Habits are the brain’s way of helping us to simultaneously memorise and repeat the things we do on a regular basis – we instinctively reach for the light switch upon entering a darkened room, looking both ways before crossing the road (at least if we were taught the green cross code!!). Habits are learned progressively and usually performed unconsciously. The brain is capable of changing, adapting and reorganizing neural pathways as a response to various changes in the environment or certain situations.

As early as 1890 Psychologist William James suggested that the brain was perhaps not as unchanging as previously believed. In his book The Principles of Psychology, he wrote, “Organic matter, especially nervous tissue, seems endowed with a very extraordinary degree of plasticity.” However, this idea went largely ignored for many years.

In the 1920s, researcher Karl Lashley provided evidence of changes in the neural pathways of rhesus monkeys. By the 1960s, researchers began to explore cases in which older adults who had suffered massive strokes were able to regain functioning, demonstrating that the brain was much more malleable than previously believed.

Modern researchers have also found evidence that the brain is able to rewire itself following damage. The human brain is composed of approximately 86 billion neurons. Early researchers believed that neurogenesis, or the creation of new neurons, stopped shortly after birth, however it is now understood that the brain possesses the remarkable capacity to reorganise pathways, create new connections and, in some cases, even create new neurons.

So how do we achieve breaking bad habits and forming new ones?

The first step is to acknowledge that you have a bad habit and admit that it is a problem, or causing issues that you no longer want to experience. Cultivating awareness of the habit can help identify the root of it and encourage active change.

Anticipating the early warning signs or triggers that indicate you are about to act out the old habit is an important part in breaking the cycle – we are very good at self-sabotage when trying to change our behavioural patterns and can always come up with a myriad of excuses:

  • “I don’t have time”
  • “I’ll start tomorrow”
  • “I just can’t get motivated”
  • “Now’s just not the right time for this”

It can help to implement some positive changes when trying to break old habits so that they then become the new (and healthier) habit. Specify the new habit you want to cultivate and be honest about why you want to change the habits. Understand the value to you:

  • “How” – will it change me for the better?
  • “What” – is in it for me?
  • “Why” – should I make this change?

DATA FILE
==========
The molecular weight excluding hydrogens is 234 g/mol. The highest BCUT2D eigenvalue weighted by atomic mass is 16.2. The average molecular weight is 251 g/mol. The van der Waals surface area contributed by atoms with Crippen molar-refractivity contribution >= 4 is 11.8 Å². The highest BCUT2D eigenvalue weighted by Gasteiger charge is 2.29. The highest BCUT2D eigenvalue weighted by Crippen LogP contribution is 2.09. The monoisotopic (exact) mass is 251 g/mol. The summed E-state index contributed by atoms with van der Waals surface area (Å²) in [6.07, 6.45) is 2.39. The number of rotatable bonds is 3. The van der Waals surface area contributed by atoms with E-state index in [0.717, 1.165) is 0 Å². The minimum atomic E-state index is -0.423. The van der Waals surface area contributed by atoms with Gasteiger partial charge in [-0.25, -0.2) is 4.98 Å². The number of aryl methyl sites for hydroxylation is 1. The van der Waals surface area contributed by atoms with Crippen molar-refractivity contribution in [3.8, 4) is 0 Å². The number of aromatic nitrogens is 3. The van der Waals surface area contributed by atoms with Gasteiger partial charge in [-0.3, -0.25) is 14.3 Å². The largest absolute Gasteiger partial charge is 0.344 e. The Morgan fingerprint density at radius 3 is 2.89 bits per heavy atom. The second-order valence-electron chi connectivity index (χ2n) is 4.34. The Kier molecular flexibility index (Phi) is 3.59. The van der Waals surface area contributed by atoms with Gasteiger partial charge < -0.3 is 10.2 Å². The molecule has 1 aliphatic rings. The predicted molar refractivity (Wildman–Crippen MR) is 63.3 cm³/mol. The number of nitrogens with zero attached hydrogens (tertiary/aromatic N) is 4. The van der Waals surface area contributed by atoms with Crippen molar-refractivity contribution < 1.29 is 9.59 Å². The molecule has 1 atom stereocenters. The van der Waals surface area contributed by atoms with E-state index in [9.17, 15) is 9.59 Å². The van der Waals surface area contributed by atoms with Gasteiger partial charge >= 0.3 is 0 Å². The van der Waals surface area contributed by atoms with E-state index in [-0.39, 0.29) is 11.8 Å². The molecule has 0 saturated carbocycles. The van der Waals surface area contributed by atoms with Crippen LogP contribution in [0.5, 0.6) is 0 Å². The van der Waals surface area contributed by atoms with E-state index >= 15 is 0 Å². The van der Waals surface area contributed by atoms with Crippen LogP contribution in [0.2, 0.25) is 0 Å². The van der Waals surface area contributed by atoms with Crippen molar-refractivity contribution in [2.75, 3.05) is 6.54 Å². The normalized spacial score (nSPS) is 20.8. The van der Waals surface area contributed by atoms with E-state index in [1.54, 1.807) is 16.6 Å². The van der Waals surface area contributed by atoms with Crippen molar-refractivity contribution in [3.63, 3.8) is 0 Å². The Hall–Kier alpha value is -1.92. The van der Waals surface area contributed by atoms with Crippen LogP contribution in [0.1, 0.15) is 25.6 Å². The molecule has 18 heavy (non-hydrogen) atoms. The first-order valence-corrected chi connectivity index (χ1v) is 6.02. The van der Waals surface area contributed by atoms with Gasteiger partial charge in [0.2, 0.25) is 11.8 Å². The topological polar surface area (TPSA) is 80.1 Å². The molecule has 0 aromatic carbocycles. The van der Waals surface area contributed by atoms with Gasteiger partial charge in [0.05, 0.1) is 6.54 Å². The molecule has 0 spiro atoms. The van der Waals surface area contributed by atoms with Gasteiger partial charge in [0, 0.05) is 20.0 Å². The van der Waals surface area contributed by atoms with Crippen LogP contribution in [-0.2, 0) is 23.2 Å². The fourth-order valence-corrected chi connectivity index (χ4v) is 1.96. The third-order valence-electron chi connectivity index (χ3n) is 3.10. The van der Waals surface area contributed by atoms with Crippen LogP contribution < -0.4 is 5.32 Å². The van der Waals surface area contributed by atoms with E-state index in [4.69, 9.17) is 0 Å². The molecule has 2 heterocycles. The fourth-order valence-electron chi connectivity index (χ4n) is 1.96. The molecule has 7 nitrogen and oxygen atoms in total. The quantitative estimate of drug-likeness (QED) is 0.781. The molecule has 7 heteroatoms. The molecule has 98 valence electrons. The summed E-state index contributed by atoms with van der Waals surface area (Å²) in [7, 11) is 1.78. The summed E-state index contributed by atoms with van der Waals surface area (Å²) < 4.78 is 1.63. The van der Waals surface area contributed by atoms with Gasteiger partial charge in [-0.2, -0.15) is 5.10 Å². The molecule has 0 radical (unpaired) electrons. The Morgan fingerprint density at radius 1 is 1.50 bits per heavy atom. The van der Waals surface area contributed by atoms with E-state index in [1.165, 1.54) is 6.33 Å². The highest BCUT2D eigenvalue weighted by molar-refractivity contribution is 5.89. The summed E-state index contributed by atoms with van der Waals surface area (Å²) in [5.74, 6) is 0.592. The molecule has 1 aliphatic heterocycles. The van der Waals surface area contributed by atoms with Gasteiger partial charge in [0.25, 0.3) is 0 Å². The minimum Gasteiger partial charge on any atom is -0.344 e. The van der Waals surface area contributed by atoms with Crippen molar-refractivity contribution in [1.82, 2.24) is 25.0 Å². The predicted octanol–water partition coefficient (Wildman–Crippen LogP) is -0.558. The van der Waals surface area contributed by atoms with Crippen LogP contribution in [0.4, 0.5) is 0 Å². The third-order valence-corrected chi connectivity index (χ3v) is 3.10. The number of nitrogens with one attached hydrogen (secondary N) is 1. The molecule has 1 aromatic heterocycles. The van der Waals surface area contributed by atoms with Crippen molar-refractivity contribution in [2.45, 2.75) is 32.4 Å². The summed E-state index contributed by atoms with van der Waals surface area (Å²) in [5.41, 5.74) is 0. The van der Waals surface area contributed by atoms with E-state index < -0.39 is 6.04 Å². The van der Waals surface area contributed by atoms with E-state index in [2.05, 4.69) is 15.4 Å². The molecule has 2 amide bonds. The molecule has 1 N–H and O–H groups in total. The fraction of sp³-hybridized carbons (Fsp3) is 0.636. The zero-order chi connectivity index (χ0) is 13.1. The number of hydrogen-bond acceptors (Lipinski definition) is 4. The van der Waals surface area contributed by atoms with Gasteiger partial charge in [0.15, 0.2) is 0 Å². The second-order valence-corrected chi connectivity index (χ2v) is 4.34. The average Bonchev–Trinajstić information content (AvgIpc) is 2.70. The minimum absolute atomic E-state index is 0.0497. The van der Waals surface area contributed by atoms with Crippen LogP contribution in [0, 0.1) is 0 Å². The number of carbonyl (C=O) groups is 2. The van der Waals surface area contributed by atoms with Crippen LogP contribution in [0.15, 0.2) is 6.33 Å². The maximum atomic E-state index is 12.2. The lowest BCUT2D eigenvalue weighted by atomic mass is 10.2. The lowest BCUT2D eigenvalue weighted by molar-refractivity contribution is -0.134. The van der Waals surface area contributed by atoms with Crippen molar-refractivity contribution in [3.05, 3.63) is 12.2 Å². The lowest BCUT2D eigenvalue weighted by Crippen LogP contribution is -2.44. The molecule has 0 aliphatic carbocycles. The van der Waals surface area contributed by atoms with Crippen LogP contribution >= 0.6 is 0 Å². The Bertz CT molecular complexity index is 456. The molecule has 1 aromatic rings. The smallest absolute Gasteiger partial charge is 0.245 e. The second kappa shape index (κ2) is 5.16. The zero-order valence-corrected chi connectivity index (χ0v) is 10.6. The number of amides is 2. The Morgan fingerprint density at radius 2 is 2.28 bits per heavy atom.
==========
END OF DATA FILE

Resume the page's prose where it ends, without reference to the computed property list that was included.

Make sure it is attainable and within your means. Make sure that you are doing something that you really want to do – if you don’t love the means, you won’t ever sustain the ends.

Decide to do something towards achieving your new habit whenever you feel the triggers of the old habit returning; for example, if you reach for the biscuits when stressed, decide that you will get up and go for a walk/do some jumping jacks/swing a kettlebell….something that is a healthy option and that will stop you from doing the old habit whilst training your brain to do something healthy as an alternative.

We can look at this in a very practical way. We have a CUE, ROUTINE and REWARD. The CUE is our trigger – it is what makes us do something in the first place, so for example you are feeling stressed after a difficult day and your ROUTINE is the thing you do habitually to relieve this stress. Common unhealthy routines that we turn to are:

  • Glass/bottle wine
  • Biscuits
  • Cakes
  • Chocolate
  • Retail therapy

And then we feel better – this is our REWARD – but often this is short lived, particularly if you have a routine in place that is not conducive to your health goals. Often you are left with feelings of guilt. Not so good. So the idea with creating new habits is to REPLACE the ROUTINE with something that will ultimately be of more benefit to you. So we have the same CUE, but now a new healthful ROUTINE such as:


  • Go for a walk
  • Exercise
  • Talk to a friend/partner

And your REWARD remains the same – you feel better. In fact you will likely feel even better than that which the original reward provided, because you have done something to truly benefit yourself and have no regrets in that decision. In order to achieve this you need to make a realistic action plan that you can stick to so that you don’t overwhelm yourself from the start!